a "wry smile" at the news that Stonyhurst College is withholding its public examination results this summer. As his letter unfolds it is by no means clear what he is smiling about. Strictly speaking, Stonyhurst College did not withhold its results; the headmaster decided that he would not submit them to facilitate the compilation of the media league tables. Parents were told of the results and anybody interested is welcome to read them on the College's web site.
The headmaster of Stonyhurst College is in the classic "no win" situation: if Stonyhurst had withheld its results at a time when they had deteriorated, it could be accused of having something to hide; now when its results are the best ever, the headmaster stands accused by Mr Brett of some sort of superiority, of making a "lofty announcement".
As a former member of staff at Stonyhurst I know that the reality is entirely different. The decision not to submit results was made last year as well; it was based on sound educational arguments, and explained to all parents and staff. Mr Brett implies further criticism of Mr Aylward when he applauds him for "focusing on some outstanding examples", with the suggestion that the College is only interested in its high achievers. Nothing could be further from the truth. It is the failure of league tables to give recognition to the exemplary work of staff with the less able pupils, whose achievements are no less laudable, that prompted, inter alia, the stance that Mr Aylward took. Stonyhurst is at one with Mr Brett in recognising the achievements of all its pupils, many of whom have surmounted considerable difficulties in the course of their studies.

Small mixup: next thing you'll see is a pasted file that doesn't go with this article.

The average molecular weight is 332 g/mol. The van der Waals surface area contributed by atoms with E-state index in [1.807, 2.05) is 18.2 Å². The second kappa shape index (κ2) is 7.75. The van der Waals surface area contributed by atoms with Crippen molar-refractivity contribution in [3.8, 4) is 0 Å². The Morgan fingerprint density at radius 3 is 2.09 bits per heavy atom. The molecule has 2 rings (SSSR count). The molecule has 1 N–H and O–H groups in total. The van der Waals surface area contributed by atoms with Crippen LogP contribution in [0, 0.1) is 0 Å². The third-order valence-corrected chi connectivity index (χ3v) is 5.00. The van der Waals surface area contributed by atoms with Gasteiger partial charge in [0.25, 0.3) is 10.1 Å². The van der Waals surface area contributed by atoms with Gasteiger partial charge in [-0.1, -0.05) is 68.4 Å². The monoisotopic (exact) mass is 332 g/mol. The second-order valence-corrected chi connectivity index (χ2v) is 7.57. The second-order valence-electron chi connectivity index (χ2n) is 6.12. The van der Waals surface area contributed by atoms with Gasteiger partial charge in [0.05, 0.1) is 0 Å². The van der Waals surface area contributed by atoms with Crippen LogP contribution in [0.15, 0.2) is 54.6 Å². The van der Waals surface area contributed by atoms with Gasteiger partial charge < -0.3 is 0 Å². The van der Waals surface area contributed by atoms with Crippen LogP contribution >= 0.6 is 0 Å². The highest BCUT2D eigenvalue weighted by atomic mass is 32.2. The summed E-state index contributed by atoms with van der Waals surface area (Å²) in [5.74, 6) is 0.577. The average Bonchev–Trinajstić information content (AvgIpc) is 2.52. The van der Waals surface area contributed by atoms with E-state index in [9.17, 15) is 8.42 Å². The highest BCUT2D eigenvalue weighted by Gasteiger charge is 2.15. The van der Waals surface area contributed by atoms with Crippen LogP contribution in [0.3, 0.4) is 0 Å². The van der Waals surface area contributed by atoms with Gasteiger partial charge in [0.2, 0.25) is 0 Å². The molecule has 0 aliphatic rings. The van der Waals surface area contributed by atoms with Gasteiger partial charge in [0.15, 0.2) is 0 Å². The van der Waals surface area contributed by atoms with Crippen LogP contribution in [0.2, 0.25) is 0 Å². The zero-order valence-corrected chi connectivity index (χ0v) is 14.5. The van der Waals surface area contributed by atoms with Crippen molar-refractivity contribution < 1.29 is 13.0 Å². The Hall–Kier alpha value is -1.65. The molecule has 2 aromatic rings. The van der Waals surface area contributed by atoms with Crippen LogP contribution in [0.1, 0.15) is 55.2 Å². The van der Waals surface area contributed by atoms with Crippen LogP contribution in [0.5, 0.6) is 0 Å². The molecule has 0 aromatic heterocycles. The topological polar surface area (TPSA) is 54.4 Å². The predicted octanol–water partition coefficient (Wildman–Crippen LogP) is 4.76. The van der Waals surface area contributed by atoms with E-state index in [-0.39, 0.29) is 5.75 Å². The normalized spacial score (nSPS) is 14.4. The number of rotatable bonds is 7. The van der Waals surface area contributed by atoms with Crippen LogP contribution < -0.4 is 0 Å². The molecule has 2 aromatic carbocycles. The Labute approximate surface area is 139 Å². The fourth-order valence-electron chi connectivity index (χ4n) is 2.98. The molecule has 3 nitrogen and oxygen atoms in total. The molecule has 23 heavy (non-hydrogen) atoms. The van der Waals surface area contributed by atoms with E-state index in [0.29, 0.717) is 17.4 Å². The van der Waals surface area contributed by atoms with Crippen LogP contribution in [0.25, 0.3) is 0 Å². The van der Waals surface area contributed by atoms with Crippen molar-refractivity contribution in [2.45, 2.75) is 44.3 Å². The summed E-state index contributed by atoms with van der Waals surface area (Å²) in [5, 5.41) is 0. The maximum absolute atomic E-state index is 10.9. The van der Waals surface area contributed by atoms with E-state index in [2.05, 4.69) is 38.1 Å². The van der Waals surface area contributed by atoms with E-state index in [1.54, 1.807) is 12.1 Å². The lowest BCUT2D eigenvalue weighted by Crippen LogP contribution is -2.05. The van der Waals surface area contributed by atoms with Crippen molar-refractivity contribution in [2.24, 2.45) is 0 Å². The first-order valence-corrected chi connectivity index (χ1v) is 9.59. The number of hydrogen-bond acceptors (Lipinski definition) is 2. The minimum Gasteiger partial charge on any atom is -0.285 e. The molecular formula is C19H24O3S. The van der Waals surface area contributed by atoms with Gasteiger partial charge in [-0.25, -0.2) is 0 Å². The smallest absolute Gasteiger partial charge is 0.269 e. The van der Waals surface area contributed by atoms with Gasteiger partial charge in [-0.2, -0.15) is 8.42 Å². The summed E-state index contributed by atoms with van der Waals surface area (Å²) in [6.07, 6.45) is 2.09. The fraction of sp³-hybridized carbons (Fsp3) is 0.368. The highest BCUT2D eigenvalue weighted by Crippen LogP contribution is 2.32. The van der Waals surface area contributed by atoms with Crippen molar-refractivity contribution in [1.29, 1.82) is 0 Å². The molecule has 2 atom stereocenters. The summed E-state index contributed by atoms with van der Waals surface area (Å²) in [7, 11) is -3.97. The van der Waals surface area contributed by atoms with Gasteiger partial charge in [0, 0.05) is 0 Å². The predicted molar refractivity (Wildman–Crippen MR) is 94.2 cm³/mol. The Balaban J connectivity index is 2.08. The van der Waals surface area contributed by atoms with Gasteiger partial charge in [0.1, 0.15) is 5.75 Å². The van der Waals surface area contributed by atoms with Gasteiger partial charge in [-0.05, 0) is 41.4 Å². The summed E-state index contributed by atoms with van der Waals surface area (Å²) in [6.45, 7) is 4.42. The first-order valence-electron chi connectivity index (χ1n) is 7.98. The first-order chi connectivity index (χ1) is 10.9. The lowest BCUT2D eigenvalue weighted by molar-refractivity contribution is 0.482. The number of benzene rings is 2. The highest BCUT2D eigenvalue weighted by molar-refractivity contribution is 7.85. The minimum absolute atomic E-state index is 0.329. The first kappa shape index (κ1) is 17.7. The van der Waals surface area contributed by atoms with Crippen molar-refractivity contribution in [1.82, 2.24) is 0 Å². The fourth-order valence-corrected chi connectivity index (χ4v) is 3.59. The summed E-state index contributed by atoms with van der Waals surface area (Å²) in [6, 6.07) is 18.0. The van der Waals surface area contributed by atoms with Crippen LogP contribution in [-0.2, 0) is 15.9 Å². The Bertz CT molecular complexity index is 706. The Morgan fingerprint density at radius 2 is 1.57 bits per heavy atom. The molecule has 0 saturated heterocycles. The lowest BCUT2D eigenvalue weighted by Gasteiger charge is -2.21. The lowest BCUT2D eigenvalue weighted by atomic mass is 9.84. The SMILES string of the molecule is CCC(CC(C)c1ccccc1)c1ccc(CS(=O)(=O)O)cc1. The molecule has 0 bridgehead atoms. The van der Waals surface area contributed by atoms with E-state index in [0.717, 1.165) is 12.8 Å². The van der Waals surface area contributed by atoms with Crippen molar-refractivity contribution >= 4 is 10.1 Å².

Mr Brett loses my sympathy (and perhaps his way) when he devotes the rest of his letter, ostensibly in support of league tables, to little more than point scoring against the independent sector, writing as if the private and state sectors were at odds. The reality today is that state and private sectors are more and more actively cooperating in areas where they can work together for the benefit of staff and pupils in both types of school. At Stonyhurst, shared initiatives at both primary and secondary level have shown that there is much in common, and much we can learn from each other, thanks to our shared commitment to the Faith and pursuit of justice and peace in the world. It would be sad if Mr Brett's strictures were to revive old, and hopefully discredited, attitudes in Catholic education.
Only if we sincerely seek out and build on common ground shall Catholic education prosper to the benefit of all pupils. In a spirit of mutual understanding, Catholic schools, whether private or state, have a great deal to offer the Catholic community "to the greater glory of God".
Yours faithfully, PETER ANWYL President, The Association for Marketing and Development in Independent Schools Clitheroe, Lanes